Maybe Dick Durbin should read about child camel jockeys
Twenty-two child camel jockeys who returned from the United Arab Emirates last week are undergoing psychotherapy to help them deal with their traumatic experiences in the Gulf
The boys were evidently traumatised by the abject conditions under which they were kept by the camel and racetrack owners.
The boys were crowded into huts and slept on hard floors.
. . .
Shaukat recalls getting only a piece of bread and tea for breakfast and some rice with lentils for the rest of the day.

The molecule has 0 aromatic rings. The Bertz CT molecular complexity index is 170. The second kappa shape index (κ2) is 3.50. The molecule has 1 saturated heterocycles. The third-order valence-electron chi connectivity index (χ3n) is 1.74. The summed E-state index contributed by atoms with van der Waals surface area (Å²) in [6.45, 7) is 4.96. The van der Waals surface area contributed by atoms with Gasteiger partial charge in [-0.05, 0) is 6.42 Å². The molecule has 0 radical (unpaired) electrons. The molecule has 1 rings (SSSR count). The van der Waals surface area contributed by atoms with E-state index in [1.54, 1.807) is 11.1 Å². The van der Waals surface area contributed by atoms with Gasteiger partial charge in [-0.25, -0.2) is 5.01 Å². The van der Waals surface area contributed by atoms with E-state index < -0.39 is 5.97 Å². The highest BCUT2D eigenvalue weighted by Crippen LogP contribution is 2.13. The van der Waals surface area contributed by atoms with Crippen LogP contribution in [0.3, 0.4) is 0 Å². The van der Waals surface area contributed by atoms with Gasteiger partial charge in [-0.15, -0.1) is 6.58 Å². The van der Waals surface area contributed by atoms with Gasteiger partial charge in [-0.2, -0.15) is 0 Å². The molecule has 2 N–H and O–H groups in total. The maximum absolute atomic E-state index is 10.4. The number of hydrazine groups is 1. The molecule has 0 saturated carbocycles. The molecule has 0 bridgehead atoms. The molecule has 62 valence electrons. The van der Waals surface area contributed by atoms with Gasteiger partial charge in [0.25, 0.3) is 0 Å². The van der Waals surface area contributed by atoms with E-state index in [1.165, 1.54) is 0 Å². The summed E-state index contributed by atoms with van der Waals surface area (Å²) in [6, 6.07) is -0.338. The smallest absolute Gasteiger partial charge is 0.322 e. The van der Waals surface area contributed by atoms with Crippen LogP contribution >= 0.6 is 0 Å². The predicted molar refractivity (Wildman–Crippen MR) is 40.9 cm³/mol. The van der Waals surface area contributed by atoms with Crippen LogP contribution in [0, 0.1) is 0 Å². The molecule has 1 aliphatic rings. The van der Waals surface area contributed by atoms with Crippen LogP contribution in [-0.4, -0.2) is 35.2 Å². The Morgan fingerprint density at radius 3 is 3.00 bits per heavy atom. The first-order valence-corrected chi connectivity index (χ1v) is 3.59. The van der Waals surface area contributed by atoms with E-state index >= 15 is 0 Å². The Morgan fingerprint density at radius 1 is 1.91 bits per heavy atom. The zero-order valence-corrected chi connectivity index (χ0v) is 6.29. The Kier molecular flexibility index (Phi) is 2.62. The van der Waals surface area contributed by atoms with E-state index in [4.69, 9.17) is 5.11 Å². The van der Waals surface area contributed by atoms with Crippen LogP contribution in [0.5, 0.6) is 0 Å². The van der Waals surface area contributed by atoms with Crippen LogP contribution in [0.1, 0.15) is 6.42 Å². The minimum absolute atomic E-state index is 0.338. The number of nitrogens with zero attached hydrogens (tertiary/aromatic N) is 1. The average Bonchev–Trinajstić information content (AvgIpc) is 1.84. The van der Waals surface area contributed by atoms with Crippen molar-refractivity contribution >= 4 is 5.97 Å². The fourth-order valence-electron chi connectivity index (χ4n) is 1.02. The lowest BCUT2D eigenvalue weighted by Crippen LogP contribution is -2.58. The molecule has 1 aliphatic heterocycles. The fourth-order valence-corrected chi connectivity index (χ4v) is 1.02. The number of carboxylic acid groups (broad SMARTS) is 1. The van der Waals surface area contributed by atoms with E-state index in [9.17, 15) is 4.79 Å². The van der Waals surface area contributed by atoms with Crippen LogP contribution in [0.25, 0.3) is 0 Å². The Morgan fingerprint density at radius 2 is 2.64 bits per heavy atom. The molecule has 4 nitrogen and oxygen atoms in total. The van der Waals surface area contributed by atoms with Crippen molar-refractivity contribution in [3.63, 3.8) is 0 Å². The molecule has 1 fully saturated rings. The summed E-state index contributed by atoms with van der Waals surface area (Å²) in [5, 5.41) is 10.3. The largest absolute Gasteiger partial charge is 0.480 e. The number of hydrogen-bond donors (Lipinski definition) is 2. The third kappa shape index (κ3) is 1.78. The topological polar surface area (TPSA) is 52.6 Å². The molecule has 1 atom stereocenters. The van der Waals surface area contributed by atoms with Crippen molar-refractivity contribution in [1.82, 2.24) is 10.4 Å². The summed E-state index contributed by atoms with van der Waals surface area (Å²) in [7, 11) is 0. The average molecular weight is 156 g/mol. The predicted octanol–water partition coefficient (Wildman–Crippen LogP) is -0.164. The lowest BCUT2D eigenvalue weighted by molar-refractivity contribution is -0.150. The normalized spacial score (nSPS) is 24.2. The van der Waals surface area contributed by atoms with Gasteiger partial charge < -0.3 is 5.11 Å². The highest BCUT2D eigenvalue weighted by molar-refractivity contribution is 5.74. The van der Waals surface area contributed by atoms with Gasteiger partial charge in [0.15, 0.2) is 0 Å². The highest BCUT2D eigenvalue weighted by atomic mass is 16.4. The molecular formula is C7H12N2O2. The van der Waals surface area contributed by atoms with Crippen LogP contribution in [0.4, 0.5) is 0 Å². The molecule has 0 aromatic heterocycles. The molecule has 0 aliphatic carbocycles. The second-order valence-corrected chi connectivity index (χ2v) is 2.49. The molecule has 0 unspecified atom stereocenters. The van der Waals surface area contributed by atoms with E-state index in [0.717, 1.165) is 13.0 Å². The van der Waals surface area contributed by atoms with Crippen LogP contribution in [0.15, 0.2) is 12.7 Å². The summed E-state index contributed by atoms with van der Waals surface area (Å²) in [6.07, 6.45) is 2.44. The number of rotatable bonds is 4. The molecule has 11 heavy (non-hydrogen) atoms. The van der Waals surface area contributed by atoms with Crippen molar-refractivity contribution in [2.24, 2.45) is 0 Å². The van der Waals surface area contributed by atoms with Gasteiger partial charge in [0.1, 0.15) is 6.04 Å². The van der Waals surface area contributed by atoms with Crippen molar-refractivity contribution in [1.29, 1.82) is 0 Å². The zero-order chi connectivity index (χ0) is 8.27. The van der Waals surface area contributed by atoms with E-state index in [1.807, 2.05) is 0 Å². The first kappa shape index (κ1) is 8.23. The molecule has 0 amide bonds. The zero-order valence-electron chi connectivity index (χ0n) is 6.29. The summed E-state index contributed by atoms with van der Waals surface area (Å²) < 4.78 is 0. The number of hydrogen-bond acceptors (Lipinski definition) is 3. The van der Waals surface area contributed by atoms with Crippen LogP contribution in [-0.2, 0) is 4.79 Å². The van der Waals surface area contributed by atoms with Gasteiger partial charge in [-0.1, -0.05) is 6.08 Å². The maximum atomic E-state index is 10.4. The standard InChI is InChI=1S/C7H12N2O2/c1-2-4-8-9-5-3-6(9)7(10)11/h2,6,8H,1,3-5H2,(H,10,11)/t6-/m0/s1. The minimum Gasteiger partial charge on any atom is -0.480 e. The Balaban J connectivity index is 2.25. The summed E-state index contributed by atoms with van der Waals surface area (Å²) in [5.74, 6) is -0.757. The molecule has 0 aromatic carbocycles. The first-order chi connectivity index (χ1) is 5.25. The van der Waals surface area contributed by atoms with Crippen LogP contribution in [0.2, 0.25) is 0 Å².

. . .
“My sheikh did not torture me,” he says. “Of course, sometimes he would slap me or beat me if I stole something from him or made a mistake.”
Independent researchers, including documentary makers have, however, talked of severe torture methods that involved boys being hung from chains and flogged with camel whips.
Children fell off camels all the time, but if you didn’t break a limb you just got up and continued.
All this is related to modern-time slavery: “The Child Protection and Welfare Bureau’s assistant director, Zubair Ahmad Shad, tells the BBC news website that the practice of sending young children to the Gulf to work as camel jockeys was linked to human trafficking.”